Gary Gronneberg, Fargo, Published September 20 2012
Letter: Ryan’s ‘Path to Prosperity’ sweet deal for corporations, rich peopleHave you read the Paul Ryan “Path to Prosperity” plan? (I have read it twice.)
Where are the 8.1 million “sick” people who are waiting to be added to the health care system? (Either they are healthy or waiting in the emergency rooms of hospitals.)
The Ryan Path to Prosperity plan provides a path to make defense contractors, corporations, wealthy citizens and financial institutions very prosperous. The path is achieved by the following: increases in defense spending; decreases in corporate tax rates; decreases in marginal tax rates for the wealthy, and massive deregulation of for-profit businesses.
The Ryan plan, however, does not provide a path to prosperity for Americans living on Social Security, relying on Medicare for their medical needs or those poor enough to qualify for Medicaid for medical care. Each of these programs has the potential for drastic cuts to offset the increases in defense spending and the tax cuts for corporations and wealthy citizens.
If you are a wealthy citizen, a corporation or a defense contractor, please send your contributions to Ryan, because your investment will be richly rewarded. If you are living on Social Security, Medicare or Medicaid, you can’t afford to make any political contributions because you will need every dollar you have to survive after the Ryan budget becomes law, if the Republicans win the 2012 election.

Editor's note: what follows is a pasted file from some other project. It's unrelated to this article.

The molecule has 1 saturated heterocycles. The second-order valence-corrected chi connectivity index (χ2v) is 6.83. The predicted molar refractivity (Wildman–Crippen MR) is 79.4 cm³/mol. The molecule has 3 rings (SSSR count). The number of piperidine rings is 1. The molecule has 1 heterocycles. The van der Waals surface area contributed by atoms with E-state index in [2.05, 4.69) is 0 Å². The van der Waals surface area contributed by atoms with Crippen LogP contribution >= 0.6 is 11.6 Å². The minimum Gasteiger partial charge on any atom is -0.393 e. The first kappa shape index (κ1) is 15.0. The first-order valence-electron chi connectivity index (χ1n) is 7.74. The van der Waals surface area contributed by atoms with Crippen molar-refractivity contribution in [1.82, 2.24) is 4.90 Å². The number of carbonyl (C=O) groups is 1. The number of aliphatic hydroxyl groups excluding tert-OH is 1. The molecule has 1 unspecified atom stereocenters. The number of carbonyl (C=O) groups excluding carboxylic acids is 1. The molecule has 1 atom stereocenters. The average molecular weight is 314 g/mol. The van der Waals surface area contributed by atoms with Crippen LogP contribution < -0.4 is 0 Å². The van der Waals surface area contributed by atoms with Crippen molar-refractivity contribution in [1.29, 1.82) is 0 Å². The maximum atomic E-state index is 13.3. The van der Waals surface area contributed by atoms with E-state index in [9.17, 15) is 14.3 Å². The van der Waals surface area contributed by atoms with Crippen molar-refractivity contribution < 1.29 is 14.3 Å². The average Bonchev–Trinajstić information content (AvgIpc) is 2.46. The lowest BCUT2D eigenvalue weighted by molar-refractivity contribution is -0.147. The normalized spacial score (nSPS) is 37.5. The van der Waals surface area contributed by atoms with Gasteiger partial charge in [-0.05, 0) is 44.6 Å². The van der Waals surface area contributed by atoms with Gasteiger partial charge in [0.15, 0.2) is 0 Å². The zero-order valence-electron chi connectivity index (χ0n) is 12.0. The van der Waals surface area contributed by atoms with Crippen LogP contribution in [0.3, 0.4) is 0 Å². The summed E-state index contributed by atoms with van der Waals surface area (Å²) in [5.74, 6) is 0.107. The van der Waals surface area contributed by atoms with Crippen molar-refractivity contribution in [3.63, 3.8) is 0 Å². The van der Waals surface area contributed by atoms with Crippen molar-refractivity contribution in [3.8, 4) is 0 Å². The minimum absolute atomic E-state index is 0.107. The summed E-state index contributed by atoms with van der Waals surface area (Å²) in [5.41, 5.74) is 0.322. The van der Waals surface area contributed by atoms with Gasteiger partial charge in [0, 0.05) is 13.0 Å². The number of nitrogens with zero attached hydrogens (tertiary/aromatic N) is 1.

If Ryan’s goal is to cut government spending, consider this slightly more “humanitarian” suggestion: Cut defense spending; stop fighting wars throughout the world; end corporate welfare.
We certainly need to reform all government programs, but cutting spending is only one part of the equation. The other part is to increase revenues to 20 to 21 percent of the gross domestic product. Historically, average revenue of about 19 percent of GDP has produced a national debt of $16 trillion. Unfortunately, Ryan’s plan is to reduce the amount of revenue from a ceiling of 19 percent in 2013 to only 15 percent of GDP by the year 2050.
The Ryan plan also does not provide any specific common sense, cost-reducing health care reform. The Ryan plan merely passes the obligation for reducing the cost of Medicare and Medicaid to the states and insurance companies that have already failed to control medical costs. Common sense does suggest we move forward as a country, rather than implementing previous public policies that have already failed.